7. Scope 1 and 3 LNG emissions assume 1.8% is emitted as fugitives (including leaks, venting and incomplete combustion), and the rest is combusted.[95] Higher vent rates have been demonstrated in many facilities and Origin does not control its downstream value chain.
  8. APLNG post plateau production follows an analogue from another Queensland coal seam gas LNG project[96]. Beetaloo’s production profile uses the same tail. Beetaloo’s ramp up is based on the mid case profile from Reputex.[97] Beetaloo’s peak production is proportional to APLNG’s peak production, scaled down based on the ratio of APLNG’s 2P reserves to the cumulative Beetaloo offtake.
  9. No assessment has been made of how APLNG will operate at the lower rates that are modelled through later decades. Even if APLNG cannot operate at these low turn down rates, the reserves may still be developed in a number of ways, such as consolidating with neighbouring LNG facilities, or via the domestic gas market.
  10. It reflects current equity stakes of each project. Historic APLNG production has been scaled down from Origin’s historic 37.5% equity share to its current 27.5% equity share.[98] This is inline with the approach for adjusting targets in the case of acquisitions and divestments in the Greenhouse Gas Protocol.[99]

ACCR has based Origin’s 1.5°C target on a mix of domestic and global LNG inputs:

  1. The domestic emissions target is a 50% reduction by 2030 and net zero by 2045, which is the weakest target consistent with 1.5°C (Climate Analytics).[100]
  2. The exported emissions target is based on the IEA’s NZE profile for Australian LNG production.[101] After the modelled period ends in 2050, a linear decline has been applied to zero emissions in 2060. Additional projects have made FID since the IEA NZE was published, which means that to keep to the same carbon budget, more fossil fuel developments will need to close earlier than what would have been their economic end of life. This asset stranding is not currently reflected in our mode, but may be in future.

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Australasian Centre for Corporate Responsibility

  1. Origin Energy, Climate Change Management Approach, 2021 ↩︎

  2. Origin Energy, Origin to divest Beetaloo Basin interests, intends to exit upstream exploration permits, 2022 ↩︎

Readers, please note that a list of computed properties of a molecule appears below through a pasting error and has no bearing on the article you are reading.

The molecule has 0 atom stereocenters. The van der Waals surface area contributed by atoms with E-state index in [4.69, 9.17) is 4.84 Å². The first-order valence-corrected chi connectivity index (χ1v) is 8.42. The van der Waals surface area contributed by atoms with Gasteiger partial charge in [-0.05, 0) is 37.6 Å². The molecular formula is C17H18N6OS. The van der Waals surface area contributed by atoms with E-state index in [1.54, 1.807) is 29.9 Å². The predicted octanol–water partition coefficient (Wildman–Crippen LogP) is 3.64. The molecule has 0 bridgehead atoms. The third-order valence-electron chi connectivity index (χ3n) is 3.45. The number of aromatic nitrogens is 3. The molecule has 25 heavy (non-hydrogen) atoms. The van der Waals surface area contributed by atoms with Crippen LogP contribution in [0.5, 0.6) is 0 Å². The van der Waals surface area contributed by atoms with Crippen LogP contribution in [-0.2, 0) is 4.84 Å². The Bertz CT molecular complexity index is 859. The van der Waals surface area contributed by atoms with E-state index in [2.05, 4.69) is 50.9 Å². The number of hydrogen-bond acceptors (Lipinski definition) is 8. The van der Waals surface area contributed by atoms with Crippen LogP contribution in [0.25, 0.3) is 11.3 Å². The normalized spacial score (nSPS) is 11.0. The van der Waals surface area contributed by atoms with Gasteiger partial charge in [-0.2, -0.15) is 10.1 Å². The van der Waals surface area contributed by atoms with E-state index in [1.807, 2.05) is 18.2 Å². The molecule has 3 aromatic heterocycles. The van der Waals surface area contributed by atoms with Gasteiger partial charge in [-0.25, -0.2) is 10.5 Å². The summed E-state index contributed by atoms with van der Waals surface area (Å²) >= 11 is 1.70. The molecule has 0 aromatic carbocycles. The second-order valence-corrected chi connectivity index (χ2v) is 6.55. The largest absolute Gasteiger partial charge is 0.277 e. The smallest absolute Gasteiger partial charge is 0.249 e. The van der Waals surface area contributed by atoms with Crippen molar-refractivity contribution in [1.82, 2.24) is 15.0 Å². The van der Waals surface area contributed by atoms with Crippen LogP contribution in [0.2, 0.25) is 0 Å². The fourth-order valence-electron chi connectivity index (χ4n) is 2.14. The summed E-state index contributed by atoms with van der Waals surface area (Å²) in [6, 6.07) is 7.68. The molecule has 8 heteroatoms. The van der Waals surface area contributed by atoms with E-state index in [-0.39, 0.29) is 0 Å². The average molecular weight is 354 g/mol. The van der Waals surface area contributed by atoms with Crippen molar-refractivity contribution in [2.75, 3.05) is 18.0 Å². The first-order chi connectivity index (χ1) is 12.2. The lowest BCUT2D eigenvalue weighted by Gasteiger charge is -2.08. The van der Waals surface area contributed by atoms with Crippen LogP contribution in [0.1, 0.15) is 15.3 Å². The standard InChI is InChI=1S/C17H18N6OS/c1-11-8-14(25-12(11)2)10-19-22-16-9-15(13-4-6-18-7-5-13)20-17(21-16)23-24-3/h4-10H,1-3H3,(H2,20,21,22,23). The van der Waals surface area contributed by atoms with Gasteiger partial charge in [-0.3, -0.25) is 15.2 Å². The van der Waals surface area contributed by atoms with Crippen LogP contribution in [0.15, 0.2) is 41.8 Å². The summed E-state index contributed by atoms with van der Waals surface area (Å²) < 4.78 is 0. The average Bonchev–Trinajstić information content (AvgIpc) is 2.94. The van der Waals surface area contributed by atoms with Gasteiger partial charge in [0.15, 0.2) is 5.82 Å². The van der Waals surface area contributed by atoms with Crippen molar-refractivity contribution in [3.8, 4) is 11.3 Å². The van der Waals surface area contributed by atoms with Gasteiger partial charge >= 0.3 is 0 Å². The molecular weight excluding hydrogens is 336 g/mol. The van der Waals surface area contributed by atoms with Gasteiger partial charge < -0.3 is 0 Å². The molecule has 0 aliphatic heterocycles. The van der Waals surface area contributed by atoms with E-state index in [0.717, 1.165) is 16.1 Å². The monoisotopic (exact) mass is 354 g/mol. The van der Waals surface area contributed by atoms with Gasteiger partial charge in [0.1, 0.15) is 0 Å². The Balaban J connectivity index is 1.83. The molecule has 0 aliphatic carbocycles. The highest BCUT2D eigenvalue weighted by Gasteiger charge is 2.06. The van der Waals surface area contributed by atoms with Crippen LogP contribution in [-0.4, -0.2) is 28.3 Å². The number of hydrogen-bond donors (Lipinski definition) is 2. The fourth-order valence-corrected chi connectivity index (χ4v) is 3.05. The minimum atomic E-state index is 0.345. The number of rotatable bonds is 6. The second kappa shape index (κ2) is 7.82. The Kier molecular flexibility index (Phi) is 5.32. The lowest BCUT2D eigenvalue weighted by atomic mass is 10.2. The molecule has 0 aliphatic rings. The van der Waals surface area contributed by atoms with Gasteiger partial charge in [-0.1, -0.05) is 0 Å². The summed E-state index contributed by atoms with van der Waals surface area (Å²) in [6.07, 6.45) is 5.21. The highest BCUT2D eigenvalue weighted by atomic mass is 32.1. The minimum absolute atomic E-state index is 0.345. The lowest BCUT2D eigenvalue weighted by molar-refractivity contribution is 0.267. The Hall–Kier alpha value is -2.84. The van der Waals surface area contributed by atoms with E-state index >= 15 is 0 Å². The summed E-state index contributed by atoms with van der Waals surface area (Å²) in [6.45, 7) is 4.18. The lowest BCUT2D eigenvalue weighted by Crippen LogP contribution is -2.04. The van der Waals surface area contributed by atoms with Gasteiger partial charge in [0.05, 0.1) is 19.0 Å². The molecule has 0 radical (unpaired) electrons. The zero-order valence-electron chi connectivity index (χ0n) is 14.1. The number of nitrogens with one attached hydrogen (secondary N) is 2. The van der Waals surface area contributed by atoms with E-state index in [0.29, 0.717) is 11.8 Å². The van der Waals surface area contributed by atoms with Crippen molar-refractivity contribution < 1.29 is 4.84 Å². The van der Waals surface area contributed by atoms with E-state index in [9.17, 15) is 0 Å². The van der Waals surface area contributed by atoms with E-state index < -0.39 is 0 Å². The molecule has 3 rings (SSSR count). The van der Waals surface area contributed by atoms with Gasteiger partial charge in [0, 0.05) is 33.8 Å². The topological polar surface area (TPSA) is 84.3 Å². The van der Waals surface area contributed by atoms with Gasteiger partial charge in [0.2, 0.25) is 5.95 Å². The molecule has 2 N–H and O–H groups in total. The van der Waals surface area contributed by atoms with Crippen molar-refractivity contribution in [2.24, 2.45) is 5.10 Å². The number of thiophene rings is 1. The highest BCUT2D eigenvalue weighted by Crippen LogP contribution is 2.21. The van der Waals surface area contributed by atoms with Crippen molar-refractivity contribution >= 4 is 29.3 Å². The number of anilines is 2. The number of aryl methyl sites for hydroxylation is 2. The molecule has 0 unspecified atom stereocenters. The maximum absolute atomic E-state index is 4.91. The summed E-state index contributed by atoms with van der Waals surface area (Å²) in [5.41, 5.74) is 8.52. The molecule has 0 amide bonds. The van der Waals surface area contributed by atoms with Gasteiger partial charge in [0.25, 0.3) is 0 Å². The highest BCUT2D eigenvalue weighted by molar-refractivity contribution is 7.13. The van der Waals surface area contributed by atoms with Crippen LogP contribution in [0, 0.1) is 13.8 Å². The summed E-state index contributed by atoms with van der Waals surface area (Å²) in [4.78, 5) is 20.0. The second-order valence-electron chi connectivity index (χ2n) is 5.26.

3. Origin Energy, Origin to divest Beetaloo Basin interests, intends to exit upstream exploration permits, 2022 ↩︎

  4. UTS Jumbunna Institute, Hydraulic Fracturing and Free and Prior Informed Consent (FPIC) in the Northern Territory, 2019 ↩︎

  5. Falcon Oil and Gas, Declaration of Material Gas Resource, 2017 ↩︎

  6. AFR, Parsley Energy billionaire buys into Tamboran, November 2021 ↩︎

  7. Proactive Investors, Tamboran Resources on a mission to create tomorrow’s energy solutions, 2021 ↩︎

  8. At 23 September 2022 ↩︎

  9. Bloomberg, Tamboran Awarded Grant of up to $7.5 Million under Drilling, March 2022 ↩︎

  10. Tamboran presentation, March 2022 ↩︎

  11. The Australian, Origin Energy CEO Frank Calabria bets on green for earlier payback, Sept 2022 ↩︎

  12. Origin, Origin farms into prospective Canning Basin permits, 2020 ↩︎

  13. Geoscience Australia, Gas, Table 4 ↩︎

  14. Origin, Origin farms into prospective Canning Basin permits, 2020 ↩︎

  15. Geoscience Australia, Gas, Table 4 ↩︎

  16. Reputex Energy, Analysis of Beetaloo Gas Basin: Emissions & Carbon Costs, 2021, p11 ↩︎

  17. Geoscience Australia, Gas, Table 4 ↩︎

  18. AFR, The great transition turns blue chips into green chips, August 2022 ↩︎

  19. Origin to divest Beetaloo Basin interests, intends to exit upstream exploration permits, 19 Sep 2022 ↩︎

  20. Origin to divest Beetaloo Basin interests, intends to exit upstream exploration permits, 19 Sep 2022 ↩︎

  21. 2022 Annual Report, p107 ↩︎

  22. 2022 Annual Report, p86 ↩︎

  23. 2021 Annual Report, p104 ↩︎

  24. Origin Energy, CTAP, p 11 ↩︎

  25. Origin to divest Beetaloo Basin interests, intends to exit upstream exploration permits, 19 Sep 2022 ↩︎

  26. Origin Energy, CTAP, p 16 ↩︎

  27. S1, S2 and S3 in the legend refer to scope 1, scope 2 and scope 3 emissions. ↩︎

  28. ↩︎

  29. ↩︎

  30. Origin Energy, Our carbon commitments, 2021, website since updated ↩︎

  31. Science Based Targets, Oil and Gas ↩︎

  32. Origin Energy, CTAP 2022, p 36 ↩︎

  33. This has been rebaselined to adjust for the farm down of APLNG for 37.5 to 27.5% in February 2022 ↩︎

  34. Origin Energy, CTAP 2022, p 11 ↩︎